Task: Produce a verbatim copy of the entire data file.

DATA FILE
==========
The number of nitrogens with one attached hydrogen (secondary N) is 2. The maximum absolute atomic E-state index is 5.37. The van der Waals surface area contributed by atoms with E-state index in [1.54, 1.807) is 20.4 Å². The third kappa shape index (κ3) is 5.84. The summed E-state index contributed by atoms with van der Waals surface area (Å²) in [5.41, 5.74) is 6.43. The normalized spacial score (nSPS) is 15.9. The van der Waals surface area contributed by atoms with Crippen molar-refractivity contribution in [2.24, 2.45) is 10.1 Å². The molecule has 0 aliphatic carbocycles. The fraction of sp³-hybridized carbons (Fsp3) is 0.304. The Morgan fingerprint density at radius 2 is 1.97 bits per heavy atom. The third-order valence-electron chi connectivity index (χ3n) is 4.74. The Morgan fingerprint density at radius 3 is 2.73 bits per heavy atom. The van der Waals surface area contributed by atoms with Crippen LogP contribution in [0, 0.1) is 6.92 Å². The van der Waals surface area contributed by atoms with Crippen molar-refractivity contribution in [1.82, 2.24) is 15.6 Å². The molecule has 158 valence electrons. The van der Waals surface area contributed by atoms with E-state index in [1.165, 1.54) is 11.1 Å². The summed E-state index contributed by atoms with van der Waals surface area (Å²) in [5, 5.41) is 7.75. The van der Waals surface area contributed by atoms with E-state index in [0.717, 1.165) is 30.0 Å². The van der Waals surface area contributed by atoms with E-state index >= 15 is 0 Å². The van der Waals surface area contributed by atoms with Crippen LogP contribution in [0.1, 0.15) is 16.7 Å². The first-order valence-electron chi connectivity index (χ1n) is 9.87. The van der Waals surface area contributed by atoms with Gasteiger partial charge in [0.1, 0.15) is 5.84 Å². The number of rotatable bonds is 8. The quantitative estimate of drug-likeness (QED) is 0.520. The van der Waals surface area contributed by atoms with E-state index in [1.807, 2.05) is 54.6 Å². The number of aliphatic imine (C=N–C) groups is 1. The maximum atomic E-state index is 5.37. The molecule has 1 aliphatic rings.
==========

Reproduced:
The number of nitrogens with one attached hydrogen (secondary N) is 2. The maximum absolute atomic E-state index is 5.37. The van der Waals surface area contributed by atoms with E-state index in [1.54, 1.807) is 20.4 Å². The third kappa shape index (κ3) is 5.84. The summed E-state index contributed by atoms with van der Waals surface area (Å²) in [5.41, 5.74) is 6.43. The normalized spacial score (nSPS) is 15.9. The van der Waals surface area contributed by atoms with Crippen molar-refractivity contribution in [2.24, 2.45) is 10.1 Å². The molecule has 0 aliphatic carbocycles. The fraction of sp³-hybridized carbons (Fsp3) is 0.304. The Morgan fingerprint density at radius 2 is 1.97 bits per heavy atom. The third-order valence-electron chi connectivity index (χ3n) is 4.74. The Morgan fingerprint density at radius 3 is 2.73 bits per heavy atom. The van der Waals surface area contributed by atoms with Crippen LogP contribution in [0, 0.1) is 6.92 Å². The van der Waals surface area contributed by atoms with Crippen molar-refractivity contribution in [1.82, 2.24) is 15.6 Å². The molecule has 158 valence electrons. The van der Waals surface area contributed by atoms with E-state index in [1.165, 1.54) is 11.1 Å². The summed E-state index contributed by atoms with van der Waals surface area (Å²) in [5, 5.41) is 7.75. The van der Waals surface area contributed by atoms with E-state index in [0.717, 1.165) is 30.0 Å². The van der Waals surface area contributed by atoms with E-state index >= 15 is 0 Å². The van der Waals surface area contributed by atoms with Crippen LogP contribution in [0.1, 0.15) is 16.7 Å². The first-order valence-electron chi connectivity index (χ1n) is 9.87. The van der Waals surface area contributed by atoms with Gasteiger partial charge in [0.1, 0.15) is 5.84 Å². The number of rotatable bonds is 8. The quantitative estimate of drug-likeness (QED) is 0.520. The van der Waals surface area contributed by atoms with E-state index in [1.807, 2.05) is 54.6 Å². The number of aliphatic imine (C=N–C) groups is 1. The maximum atomic E-state index is 5.37. The molecule has 1 aliphatic rings.